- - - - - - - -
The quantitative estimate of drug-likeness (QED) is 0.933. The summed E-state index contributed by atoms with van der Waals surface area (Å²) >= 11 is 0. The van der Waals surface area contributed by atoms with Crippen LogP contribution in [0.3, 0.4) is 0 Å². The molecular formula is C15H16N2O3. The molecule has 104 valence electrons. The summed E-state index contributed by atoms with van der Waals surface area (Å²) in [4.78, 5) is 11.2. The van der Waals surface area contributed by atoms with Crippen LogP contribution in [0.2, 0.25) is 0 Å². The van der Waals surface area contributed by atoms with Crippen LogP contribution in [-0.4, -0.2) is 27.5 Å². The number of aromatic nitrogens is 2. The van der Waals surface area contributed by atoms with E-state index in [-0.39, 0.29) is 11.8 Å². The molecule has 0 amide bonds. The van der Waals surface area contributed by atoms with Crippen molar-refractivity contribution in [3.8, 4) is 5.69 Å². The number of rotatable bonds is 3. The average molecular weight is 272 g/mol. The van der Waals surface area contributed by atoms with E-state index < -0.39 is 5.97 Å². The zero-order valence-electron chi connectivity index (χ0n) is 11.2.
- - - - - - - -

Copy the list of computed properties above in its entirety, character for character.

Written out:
The quantitative estimate of drug-likeness (QED) is 0.933. The summed E-state index contributed by atoms with van der Waals surface area (Å²) >= 11 is 0. The van der Waals surface area contributed by atoms with Crippen LogP contribution in [0.3, 0.4) is 0 Å². The molecular formula is C15H16N2O3. The molecule has 104 valence electrons. The summed E-state index contributed by atoms with van der Waals surface area (Å²) in [4.78, 5) is 11.2. The van der Waals surface area contributed by atoms with Crippen LogP contribution in [0.2, 0.25) is 0 Å². The van der Waals surface area contributed by atoms with Crippen LogP contribution in [-0.4, -0.2) is 27.5 Å². The number of aromatic nitrogens is 2. The van der Waals surface area contributed by atoms with E-state index in [-0.39, 0.29) is 11.8 Å². The molecule has 0 amide bonds. The van der Waals surface area contributed by atoms with Crippen molar-refractivity contribution in [3.8, 4) is 5.69 Å². The number of rotatable bonds is 3. The average molecular weight is 272 g/mol. The van der Waals surface area contributed by atoms with E-state index < -0.39 is 5.97 Å². The zero-order valence-electron chi connectivity index (χ0n) is 11.2.